|Southern Gulf Plains||550.4||296|
|Northern Gulf Plains||267.3||271|
|North-West Cape York Peninsula||910.8||1884|
|North-East Cape York Peninsula||413.5||247|
|Lakefield National Park||757.2||1148|
|East Coast Plains||1058.8||434|
|Burdekin River Catchment||57.3||6|
|Fitzroy River Catchment||159.0||19|
In the Northern Territory and Western Australia, Fukuda and colleagues (2007) have summarized the following population information:
|River Name||Sightings per Kilometre|
|Mary River, Northern Territory||5.99|
|Adelaide River, Northern Territory||3.41|
|Daly River, Northern Territory||4.75|
|Moyle River, Northern Territory||5.71|
|Victoria/Baines Rivers, Northern Territory||1.65|
|Finniss River, Northern Territory||5.32|
|Reynolds River, Northern Territory||4.62|
|Cambridge Gulf, West Arm, Western Australia||0.79|
|Ord River, Western Australia||2.32|
|Wildman River, Northern Territory||7.06|
|West Alligator River, Northern Territory||3.08|
|South Alligator River, Northern Territory||3.96|
|East Alligator River, Northern Territory||4.99|
|Liverpool River, Northern Territory||3.48|
|Blyth River, Northern Territory||4.12|
|Glyde River, Northern Territory||5.05|
|Habgood River, Northern Territory||4.22|
|Baralminar/ Gobalpa River, Northern Territory||0.59|
|Goromur, Northern Territory u River||3.27|
|Cato/Peter John Rivers, Northern Territory||3.28|
|Roper River, Northern Territory||1.55|
Leach and colleagues (2009) summarised research into Salt-water Crocodile populations and found the population to be increasing. Four main obervations have led to this conclusion:
- The biomass of crocodiles in some of these rivers continues to increase, including rivers in which increase in numbers is levelling off. This is consistent with the expectation of the maturing size and age structure of a large, slow-growing species that is recovering from the threshold of extinction in the 1970's.
- The distribution of Saltwater Crocodiles is expanding upstream to recolonise accessible freshwater habitats in the Northern Territory (Letnic & Connors 2006 in Leach et al. 2009).
- There is an increase in the number of crocodiles that are living in other marginal habitat, such as the coasts and seas (Nichols & Letnic 2008 in Leach et al. 2009).
- The number of crocodiles removed from the `Intensively Managed' zone in the Darwin Harbour has increased in recent years (Section 2.4), indicating that animals in expanding populations continue to disperse in search of living areas (Delaney et al. 2008 in Leach et al. 2009).
Studies from Arnhem Land, Northern Territory, found that Salt-water Crocodiles mostly occur in tidal rivers, coastal floodplains and channels, billabongs and swamps (Webb et al. 1987) up to 150 km inland from the coast (Webb et al. 1983f). Evaporation from isolated channels may lead to salinity levels in these inland channels being twice that of seawater. The Salt-water Crocodile usually inhabits the lower reaches of rivers while the upper reaches are inhabited by Crocodylus johnstoni. Areas of shared distribution may occur in some rivers (Webb et al. 1983a). In Queensland the species is usually restricted to coastal waterways and floodplain wetlands. Populations may also be found hundreds of kilometres upstream, such as in the Fitzroy River and the waterways of the southern Gulf of Carpentaria (Read et al. 2004).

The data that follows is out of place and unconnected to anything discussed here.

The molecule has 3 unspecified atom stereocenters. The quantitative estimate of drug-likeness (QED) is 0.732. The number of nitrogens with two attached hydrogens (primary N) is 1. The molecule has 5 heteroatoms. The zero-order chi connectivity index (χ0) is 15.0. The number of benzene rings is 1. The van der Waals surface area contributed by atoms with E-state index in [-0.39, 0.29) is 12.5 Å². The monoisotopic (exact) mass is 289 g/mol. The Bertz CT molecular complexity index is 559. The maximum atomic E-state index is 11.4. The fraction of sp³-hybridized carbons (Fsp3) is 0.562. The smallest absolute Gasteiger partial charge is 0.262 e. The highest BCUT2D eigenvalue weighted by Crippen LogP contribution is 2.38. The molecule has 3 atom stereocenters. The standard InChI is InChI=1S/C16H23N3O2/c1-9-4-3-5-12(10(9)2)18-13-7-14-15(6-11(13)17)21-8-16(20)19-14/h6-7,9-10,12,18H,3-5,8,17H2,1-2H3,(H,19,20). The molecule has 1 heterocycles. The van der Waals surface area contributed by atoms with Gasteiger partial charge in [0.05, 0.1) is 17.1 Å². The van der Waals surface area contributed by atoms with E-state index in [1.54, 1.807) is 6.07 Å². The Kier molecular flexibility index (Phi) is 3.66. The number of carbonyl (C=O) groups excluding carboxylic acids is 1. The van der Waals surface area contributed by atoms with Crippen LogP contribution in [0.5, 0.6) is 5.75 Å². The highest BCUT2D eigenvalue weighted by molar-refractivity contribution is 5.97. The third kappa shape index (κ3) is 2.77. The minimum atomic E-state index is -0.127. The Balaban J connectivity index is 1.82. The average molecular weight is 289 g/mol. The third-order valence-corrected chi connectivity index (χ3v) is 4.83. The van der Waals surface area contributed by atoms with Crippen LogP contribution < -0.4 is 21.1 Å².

Preferred nesting habitat for the Salt-water Crocodile includes elevated isolated freshwater swamps that do not have the influence of tidal movements (Webb et al. 1987). Floating rafts of vegetation provide important nesting habitat (Webb et al. 1987). In the Northern Territory, most nest sites are found on the north-west banks of rivers (Magnusson 1980a) and are usually exposed to the midday sun during the day and shaded in the early morning and late evening (Webb et al. 1983f).
Studies in Arnhem Land, Northern Territory, found that Salt-water Crocodile nesting occurs during the wet season between November and May with a peak in January and February. Courtship occurs 4 to 6 weeks before nesting and continues through the nesting period (Webb et al. 1987). Large males control a territory through aggression and signalling, and consequently fertilise most reproductively active females within it. During courting, the females approach the males and an elaborate courtship of swimming together, body contact and rubbing follows (Grigg & Gans 1993).
The Salt-water Crocodile is a mound nester, preferring areas with tall vegetation and permanent water close by. One clutch with an average of 52 eggs is laid per season (Webb et al. 1977, 1987). Eggs are ovoid in shape measuring approximately 8 cm in length and 5 cm in width and weighing 113 g (Webb et al. 1983f; Webb & Manolis 1989). Incubation time varies between 65 and 114 days, with the adult female remaining nearby to defend the nest (Magnusson 1979b). The temperature of the nest is determined by heat generated within the nest and the external ambient temperature (Magnusson 1979c). High annual egg mortality is caused by short and long term rainfall (Magnusson 1982; Webb et al. 1977). The temperature of the nest determines the sex of the hatchlings. Males are produced between 3133 ºC with females dominating the ratios above and below these temperatures (Magnusson 1982).
The adult female excavates the nest after hearing the calls of the hatchlings, and carries them to the water (Webb et al. 1987). Once in the water, hatchlings are stimulated by the calls of other hatchlings and form creches (Magnusson 1980b), which are guarded by the mother for up to two months (Webb et al. 1977). Hatchlings may move up to 9 km during the first month in the water (Magnusson 1979a).
Studies conducted in the Northern-Territory on Salt-water Crocodiles ranging from 0180 cm in length have provided a detailed analysis of stomach contents. Samples recovered from 289 Salt-water Crocodiles (209 from the dry season and 80 from the wet season) have shown that the amount of food consumed does not vary between seasons, although the type of food does vary between habitats.